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E.g. the borders of countries:

They are formed by arbitrary "rules": Sometimes rivers and coasts, but mostly due wars and other weird, historical stuff that doesn't really exist in a reality outside of the ideological concept of our imagined self-importance (at least they seem so to me: Nothing in reality ever stops at a border from one country to another, let it be disease or just animals walking around or mountains going through or...). They do not have any basis in reality (contrair to concepts like "humid" and "arid"), they do not give any more value than a more-or-less-random guess, and still, people, all around the world, persist on using these "systems" to "measure" things (e.g. racism, xenophobia, but also "the [xyz-land] culture").

Why is that so? Why do humans create arbitrary systems with no basis in reality just to use these systems do to things with it that again have no better chance in succeeding than random chance (as you might have witnessed yourself if anyone talks about foreigners being stupid, lazy and so on or people belonging to the "race" x being ... and people belonging to the "race" y being totally different).

I really don't quite get that.

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    Why do people speak one language rather than another? Why do you speak English rather than French, and why do some people speak French rather than English? Furthermore, why is wine more popular in France while beer is more popular in England? Commented Nov 2, 2013 at 23:59
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    What do you mean by "basis in reality"? Could you explain a bit more what your worry is? Is it that we use classifications at all or that we use arbitrary classifications in particular? The boundary (no pun intended) is fuzzy. It seems to me that defining something a place with regard to a certain language is not different in kind than doing so with regard to humidity. Also, would your worries disappear if a certain country were founded on the basis of a distinct regional climate?
    – DBK
    Commented Nov 3, 2013 at 1:31
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    To take another example: do you have the same problem understanding why people persist on acting as if money exists? (It surely has "no basis in reality" in your sense that a certain piece of paper has a certain value.) Also: "I really don't quite get that." Are you conveying your surprise that people act irrationally? Or are you saying that there seems to be no (rational) explanation for why people behave in an irrational manner?
    – DBK
    Commented Nov 3, 2013 at 1:37
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    People attribute meaning to things. Just because something has no physical basis in reality doesn't mean it has no basis in reality at all. You ignore the power of the mind in your analysis... ideas can be more powerful than whole armies under the right circumstances.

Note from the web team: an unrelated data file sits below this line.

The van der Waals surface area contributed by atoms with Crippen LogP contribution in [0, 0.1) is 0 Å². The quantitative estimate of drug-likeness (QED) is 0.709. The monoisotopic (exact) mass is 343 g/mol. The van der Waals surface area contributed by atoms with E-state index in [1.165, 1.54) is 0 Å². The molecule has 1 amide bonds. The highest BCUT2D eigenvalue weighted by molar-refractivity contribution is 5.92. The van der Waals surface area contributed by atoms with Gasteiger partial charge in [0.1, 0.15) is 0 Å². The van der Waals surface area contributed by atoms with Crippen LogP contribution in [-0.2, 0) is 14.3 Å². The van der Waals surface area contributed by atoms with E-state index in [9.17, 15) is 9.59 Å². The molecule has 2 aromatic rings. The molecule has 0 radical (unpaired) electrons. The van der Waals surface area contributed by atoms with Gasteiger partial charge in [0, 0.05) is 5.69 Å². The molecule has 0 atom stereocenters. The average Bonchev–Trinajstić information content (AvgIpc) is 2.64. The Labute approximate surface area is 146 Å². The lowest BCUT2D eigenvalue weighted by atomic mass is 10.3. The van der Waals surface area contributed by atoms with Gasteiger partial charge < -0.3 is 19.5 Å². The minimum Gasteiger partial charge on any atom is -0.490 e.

– stoicfury
    Commented Nov 3, 2013 at 6:35

2 Answers 2

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They do not have any basis in reality

Sometimes, acting as if there is a distinction creates the distinction. If you've ever contrasted your average Frenchman to your average German, you'll see that there exists a very strong distinction. Minds have the ability to create distinctions where previously there was none. They essentially create worlds, in which the rules they create seem arbitrary but nonetheless manifest as 'real'—especially over time when momentum builds up.

Above and beyond artificial distinctions, we don't always know what distinctions to make when doing science. So we try things, until the distinction shows promise of being a natural kind. Sometimes it takes a while to find a natural kind, so people flounder around trying various distinctions and living by them even if they are baloney. It can take a lot of searching to discover true laws of nature/mind.

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The Psychology/Sociology of Fear and Survival

To me this question is less about physical reality (why is a line drawn here?), and more about human psychology and the sociology that emerges from day to day living, which creates a perceived necessity for lines.

With foundations in Darwin and Maslow, there is broad consensus that human's worry innately about their survival and their membership in a group, and the fear of not surviving and/or not belonging has led, over time, to the creation of artificial boundaries. Inevitibly, these become physical ones: fences, walls, even fortified neutral zones (aka DMZ's). Less physical, but none the less real: cliques, classes, castes, nations, etc.

You are right that the boundaries often lack a practical basis, other than creating virtual containers for a tribe or culture to develop an identity.

The example by @labreur re: French/German differences reinforces this.

But to me, it's not that the borders lack physical cause. That is true. Beneath your question is an important implication: that the human psyche, compounded by complex interaction with other humans, creates virtual boundaries that emerge into a variety of emotional, social, and (shall we confess?) political realities. I believe these are the forces that form the basis of culture, nationalism, and sociology more generally.

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